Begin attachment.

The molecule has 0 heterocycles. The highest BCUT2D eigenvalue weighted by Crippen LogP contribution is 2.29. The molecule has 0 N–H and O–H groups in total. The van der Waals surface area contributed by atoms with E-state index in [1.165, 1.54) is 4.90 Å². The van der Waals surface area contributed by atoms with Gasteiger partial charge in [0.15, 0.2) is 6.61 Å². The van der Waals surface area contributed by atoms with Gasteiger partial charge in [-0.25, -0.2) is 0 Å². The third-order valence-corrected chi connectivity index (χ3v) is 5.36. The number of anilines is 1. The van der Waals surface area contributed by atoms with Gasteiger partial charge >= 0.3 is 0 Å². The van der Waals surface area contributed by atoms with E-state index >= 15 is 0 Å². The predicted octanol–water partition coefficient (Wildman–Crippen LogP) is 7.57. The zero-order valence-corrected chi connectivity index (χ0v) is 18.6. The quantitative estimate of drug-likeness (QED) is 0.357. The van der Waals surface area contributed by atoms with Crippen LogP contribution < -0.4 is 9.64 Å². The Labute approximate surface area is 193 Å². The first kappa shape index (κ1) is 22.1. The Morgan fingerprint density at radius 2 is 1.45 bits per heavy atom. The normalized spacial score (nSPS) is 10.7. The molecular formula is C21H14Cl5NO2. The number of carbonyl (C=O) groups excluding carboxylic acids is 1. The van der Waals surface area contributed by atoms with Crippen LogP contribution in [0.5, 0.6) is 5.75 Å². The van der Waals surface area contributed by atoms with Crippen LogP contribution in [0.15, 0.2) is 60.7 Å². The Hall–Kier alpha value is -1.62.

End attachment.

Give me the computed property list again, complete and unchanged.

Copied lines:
The molecule has 0 heterocycles. The highest BCUT2D eigenvalue weighted by Crippen LogP contribution is 2.29. The molecule has 0 N–H and O–H groups in total. The van der Waals surface area contributed by atoms with E-state index in [1.165, 1.54) is 4.90 Å². The van der Waals surface area contributed by atoms with Gasteiger partial charge in [0.15, 0.2) is 6.61 Å². The van der Waals surface area contributed by atoms with Gasteiger partial charge in [-0.25, -0.2) is 0 Å². The third-order valence-corrected chi connectivity index (χ3v) is 5.36. The number of anilines is 1. The van der Waals surface area contributed by atoms with Gasteiger partial charge >= 0.3 is 0 Å². The van der Waals surface area contributed by atoms with E-state index >= 15 is 0 Å². The predicted octanol–water partition coefficient (Wildman–Crippen LogP) is 7.57. The zero-order valence-corrected chi connectivity index (χ0v) is 18.6. The quantitative estimate of drug-likeness (QED) is 0.357. The van der Waals surface area contributed by atoms with Crippen LogP contribution < -0.4 is 9.64 Å². The Labute approximate surface area is 193 Å². The first kappa shape index (κ1) is 22.1. The Morgan fingerprint density at radius 2 is 1.45 bits per heavy atom. The normalized spacial score (nSPS) is 10.7. The molecular formula is C21H14Cl5NO2. The number of carbonyl (C=O) groups excluding carboxylic acids is 1. The van der Waals surface area contributed by atoms with Crippen LogP contribution in [0.5, 0.6) is 5.75 Å². The van der Waals surface area contributed by atoms with Crippen LogP contribution in [0.15, 0.2) is 60.7 Å². The Hall–Kier alpha value is -1.62.